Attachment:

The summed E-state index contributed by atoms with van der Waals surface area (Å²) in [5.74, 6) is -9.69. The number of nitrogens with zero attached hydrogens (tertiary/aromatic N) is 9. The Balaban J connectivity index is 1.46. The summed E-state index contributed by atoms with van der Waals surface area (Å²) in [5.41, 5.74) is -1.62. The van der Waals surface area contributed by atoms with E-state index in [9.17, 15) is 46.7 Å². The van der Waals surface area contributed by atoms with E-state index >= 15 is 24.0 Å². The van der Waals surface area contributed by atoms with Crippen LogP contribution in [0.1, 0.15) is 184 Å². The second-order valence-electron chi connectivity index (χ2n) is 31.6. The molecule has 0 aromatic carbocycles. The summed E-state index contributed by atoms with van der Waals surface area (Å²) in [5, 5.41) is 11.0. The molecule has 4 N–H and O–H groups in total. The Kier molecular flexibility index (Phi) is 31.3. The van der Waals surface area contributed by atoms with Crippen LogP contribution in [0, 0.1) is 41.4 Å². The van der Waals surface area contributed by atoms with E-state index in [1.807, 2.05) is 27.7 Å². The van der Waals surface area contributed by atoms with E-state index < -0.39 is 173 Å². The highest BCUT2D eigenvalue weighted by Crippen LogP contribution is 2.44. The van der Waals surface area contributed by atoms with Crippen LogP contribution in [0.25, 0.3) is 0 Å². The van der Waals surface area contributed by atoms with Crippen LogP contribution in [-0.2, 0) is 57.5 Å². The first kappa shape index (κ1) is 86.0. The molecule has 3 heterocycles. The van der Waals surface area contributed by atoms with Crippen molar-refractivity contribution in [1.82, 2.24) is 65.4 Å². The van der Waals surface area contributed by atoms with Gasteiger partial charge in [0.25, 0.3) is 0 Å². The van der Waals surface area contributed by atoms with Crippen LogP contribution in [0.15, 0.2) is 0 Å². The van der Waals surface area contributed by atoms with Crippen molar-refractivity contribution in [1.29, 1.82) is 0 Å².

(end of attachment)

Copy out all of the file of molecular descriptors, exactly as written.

The summed E-state index contributed by atoms with van der Waals surface area (Å²) in [5.74, 6) is -9.69. The number of nitrogens with zero attached hydrogens (tertiary/aromatic N) is 9. The Balaban J connectivity index is 1.46. The summed E-state index contributed by atoms with van der Waals surface area (Å²) in [5.41, 5.74) is -1.62. The van der Waals surface area contributed by atoms with E-state index in [9.17, 15) is 46.7 Å². The van der Waals surface area contributed by atoms with E-state index >= 15 is 24.0 Å². The van der Waals surface area contributed by atoms with Crippen LogP contribution in [0.1, 0.15) is 184 Å². The second-order valence-electron chi connectivity index (χ2n) is 31.6. The molecule has 0 aromatic carbocycles. The summed E-state index contributed by atoms with van der Waals surface area (Å²) in [5, 5.41) is 11.0. The molecule has 4 N–H and O–H groups in total. The Kier molecular flexibility index (Phi) is 31.3. The van der Waals surface area contributed by atoms with Crippen LogP contribution in [0, 0.1) is 41.4 Å². The van der Waals surface area contributed by atoms with E-state index in [1.807, 2.05) is 27.7 Å². The van der Waals surface area contributed by atoms with E-state index < -0.39 is 173 Å². The highest BCUT2D eigenvalue weighted by Crippen LogP contribution is 2.44. The van der Waals surface area contributed by atoms with Crippen LogP contribution in [0.25, 0.3) is 0 Å². The van der Waals surface area contributed by atoms with Crippen LogP contribution in [-0.2, 0) is 57.5 Å². The first kappa shape index (κ1) is 86.0. The molecule has 3 heterocycles. The van der Waals surface area contributed by atoms with Crippen molar-refractivity contribution in [1.82, 2.24) is 65.4 Å². The van der Waals surface area contributed by atoms with Gasteiger partial charge in [0.25, 0.3) is 0 Å². The van der Waals surface area contributed by atoms with Crippen LogP contribution in [0.15, 0.2) is 0 Å². The van der Waals surface area contributed by atoms with Crippen molar-refractivity contribution in [1.29, 1.82) is 0 Å².